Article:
Good Sportsmanship

There’s a scene in Barry Levinson’s 1982 flick Diner (one of my very favorite, top-10 flicks, by the way), in which Eddie’s administering his Baltimore Colts quiz to his prospective bride, Elyse.  Elyse comes up short (two points!  two points!), and when asked what his son will do, Eddie’s father replies, “He’ll give it to her.  Good sportsmanship is worth two points.”

We seem to live in the era of bad sportsmanship.  From Goldman Sachs executives to BP CEO Tony Hayward, from Floyd Landis to Mark McGwire, we seem to pass the proverbial buck and it’s win, win, who won?!, not how was the game played.  I think the height of bad sportsmanship can probably be found on any one of 982 reality shows on TV right this moment.

Even Mr. Baseball couldn't have made this one up.

Which is why an event that happened last week that showcased good sportsmanship was pretty damn memorable.  By now you’ve no doubt read the extensive ink spilled on the tale of poor Detroit Tigers pitcher Armando Galarraga, a heretofore undistinguished Venezuelan major league pitcher who, on Wednesday, June 2nd, was on his way to baseball immortality by tossing the game’s 21st perfect game (truly a feat; few sports even have the concept of ‘the perfect game’) when it was spoiled by an erroneous, truly terrible, kill-the-ump-c’mon,-blue! call by Jim Joyce, who ruled the Cleveland Indian’s Jason Donald safe at first when anyone, really, the guys at the International Space Station could’ve seen he was out.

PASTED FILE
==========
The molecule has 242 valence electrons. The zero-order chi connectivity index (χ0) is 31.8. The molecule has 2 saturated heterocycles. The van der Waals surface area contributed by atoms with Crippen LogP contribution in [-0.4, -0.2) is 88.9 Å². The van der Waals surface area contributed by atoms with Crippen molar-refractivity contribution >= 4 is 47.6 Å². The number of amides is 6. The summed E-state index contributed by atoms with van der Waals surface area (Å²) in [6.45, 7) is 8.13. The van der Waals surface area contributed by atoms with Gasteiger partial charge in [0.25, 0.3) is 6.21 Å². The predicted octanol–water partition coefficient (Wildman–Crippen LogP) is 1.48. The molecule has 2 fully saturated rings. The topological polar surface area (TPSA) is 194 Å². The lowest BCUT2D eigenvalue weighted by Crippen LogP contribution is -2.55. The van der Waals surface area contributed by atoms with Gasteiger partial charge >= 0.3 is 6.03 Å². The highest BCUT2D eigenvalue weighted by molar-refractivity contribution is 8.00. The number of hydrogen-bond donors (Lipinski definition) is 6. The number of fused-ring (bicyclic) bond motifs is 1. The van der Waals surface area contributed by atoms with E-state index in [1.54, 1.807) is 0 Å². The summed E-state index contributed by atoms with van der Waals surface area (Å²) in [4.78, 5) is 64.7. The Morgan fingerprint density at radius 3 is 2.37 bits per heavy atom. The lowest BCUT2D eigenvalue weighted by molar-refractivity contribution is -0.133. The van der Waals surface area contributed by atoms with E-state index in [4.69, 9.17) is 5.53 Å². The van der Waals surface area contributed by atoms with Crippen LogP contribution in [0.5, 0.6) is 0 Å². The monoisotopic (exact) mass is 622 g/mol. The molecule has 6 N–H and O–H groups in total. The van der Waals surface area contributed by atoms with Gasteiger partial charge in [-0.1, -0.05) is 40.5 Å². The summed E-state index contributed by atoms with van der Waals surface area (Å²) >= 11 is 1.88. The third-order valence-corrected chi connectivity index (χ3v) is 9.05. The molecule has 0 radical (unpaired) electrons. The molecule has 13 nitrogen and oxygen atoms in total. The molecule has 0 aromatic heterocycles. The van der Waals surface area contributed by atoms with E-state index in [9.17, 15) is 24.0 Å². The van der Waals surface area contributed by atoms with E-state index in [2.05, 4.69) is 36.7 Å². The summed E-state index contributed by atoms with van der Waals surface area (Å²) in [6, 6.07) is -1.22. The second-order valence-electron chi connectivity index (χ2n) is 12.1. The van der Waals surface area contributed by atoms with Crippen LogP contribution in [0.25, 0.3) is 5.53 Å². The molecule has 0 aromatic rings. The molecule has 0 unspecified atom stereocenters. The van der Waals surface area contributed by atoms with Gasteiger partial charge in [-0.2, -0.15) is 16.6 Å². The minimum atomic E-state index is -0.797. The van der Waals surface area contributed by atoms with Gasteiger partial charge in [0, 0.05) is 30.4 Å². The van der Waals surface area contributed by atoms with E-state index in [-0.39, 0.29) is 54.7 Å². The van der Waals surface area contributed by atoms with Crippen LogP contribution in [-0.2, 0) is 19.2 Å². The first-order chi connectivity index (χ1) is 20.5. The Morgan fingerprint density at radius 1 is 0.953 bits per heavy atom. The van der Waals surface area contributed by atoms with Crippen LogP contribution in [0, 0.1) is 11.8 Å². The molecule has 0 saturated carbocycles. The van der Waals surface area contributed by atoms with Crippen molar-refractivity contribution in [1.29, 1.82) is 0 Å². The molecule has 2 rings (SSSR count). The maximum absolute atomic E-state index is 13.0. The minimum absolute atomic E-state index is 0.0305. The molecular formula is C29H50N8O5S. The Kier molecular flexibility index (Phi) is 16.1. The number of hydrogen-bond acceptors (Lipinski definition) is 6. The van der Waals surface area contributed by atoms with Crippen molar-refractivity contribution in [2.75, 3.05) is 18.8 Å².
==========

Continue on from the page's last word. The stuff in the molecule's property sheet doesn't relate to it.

Out!  Clenched fist, perfect game, history books.  Would’a been oh-so-easy.  (If you haven’t seen the video, please take a moment–  it’s one of the most heart wrenching moments I’ve ever seen in sports.  “He’s out, why is he safe?  Are you kidding me?  Oh my God, Jim Joyce, no!”)

Was Enrico Pallazzo the umpire?

And since then stat heads have duked it out, barroom discussions have centered on almost nothing else, MLB commissioner Bud Selig has (in my opinion, appropriately) refused to reverse the call.  The Internet’s been atwitter, and the sports world has had grist for the mill as we hit some soccer tournament.

But, watch the video again:  Miguel Carbrera looks appropriately incredulous, and gets on Joyce’s case; Jim Leyland understandably races out to argue.  The fans in the ballpark boo as loud as their lungs will let ’em, and everyone seems in a state of shock.

Except pitcher Galarraga, who sports a kind of bemused smile.  He doesn’t curse, go berserk, pull a hissy fit–  his one shot a baseball immortality has wrongly vanished, and he just kind of smiles.

In the days that followed Jim Joyce profusely apologized, reducing himself to tears.  And Galarraga?  He smiled and winked, probably unintentionally quoted Billy Wilder (“Nobody’s perfect.”) and forgave Joyce.

And while I think the call has to stand (it sets a dangerous precedent, this idea of reversing blown umpire calls), and I think that instant replay is prevalent enough with just questionable home run calls, and the charming beauty of baseball’s human side, its imperfections that make the game so very perfect, well…  I still think this kind of rare good sportsmanship is worth two points.

This is what good sportsmanship looks like.

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